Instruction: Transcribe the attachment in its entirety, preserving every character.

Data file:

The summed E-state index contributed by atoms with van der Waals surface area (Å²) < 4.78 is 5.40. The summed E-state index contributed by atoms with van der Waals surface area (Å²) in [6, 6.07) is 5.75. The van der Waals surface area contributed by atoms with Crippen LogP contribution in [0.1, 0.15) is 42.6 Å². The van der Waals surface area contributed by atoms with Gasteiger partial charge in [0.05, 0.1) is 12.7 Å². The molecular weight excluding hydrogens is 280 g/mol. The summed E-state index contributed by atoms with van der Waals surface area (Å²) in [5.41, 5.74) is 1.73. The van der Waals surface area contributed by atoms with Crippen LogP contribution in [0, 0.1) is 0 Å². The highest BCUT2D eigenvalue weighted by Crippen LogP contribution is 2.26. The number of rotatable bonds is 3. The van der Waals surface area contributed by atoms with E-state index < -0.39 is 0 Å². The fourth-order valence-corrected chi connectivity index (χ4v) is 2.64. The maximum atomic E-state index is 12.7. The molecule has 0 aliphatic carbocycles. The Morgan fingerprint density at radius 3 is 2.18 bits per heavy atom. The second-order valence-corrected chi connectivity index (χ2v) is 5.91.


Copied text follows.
The summed E-state index contributed by atoms with van der Waals surface area (Å²) < 4.78 is 5.40. The summed E-state index contributed by atoms with van der Waals surface area (Å²) in [6, 6.07) is 5.75. The van der Waals surface area contributed by atoms with Crippen LogP contribution in [0.1, 0.15) is 42.6 Å². The van der Waals surface area contributed by atoms with Gasteiger partial charge in [0.05, 0.1) is 12.7 Å². The molecular weight excluding hydrogens is 280 g/mol. The summed E-state index contributed by atoms with van der Waals surface area (Å²) in [5.41, 5.74) is 1.73. The van der Waals surface area contributed by atoms with Crippen LogP contribution in [0, 0.1) is 0 Å². The highest BCUT2D eigenvalue weighted by Crippen LogP contribution is 2.26. The number of rotatable bonds is 3. The van der Waals surface area contributed by atoms with E-state index < -0.39 is 0 Å². The fourth-order valence-corrected chi connectivity index (χ4v) is 2.64. The maximum atomic E-state index is 12.7. The molecule has 0 aliphatic carbocycles. The Morgan fingerprint density at radius 3 is 2.18 bits per heavy atom. The second-order valence-corrected chi connectivity index (χ2v) is 5.91.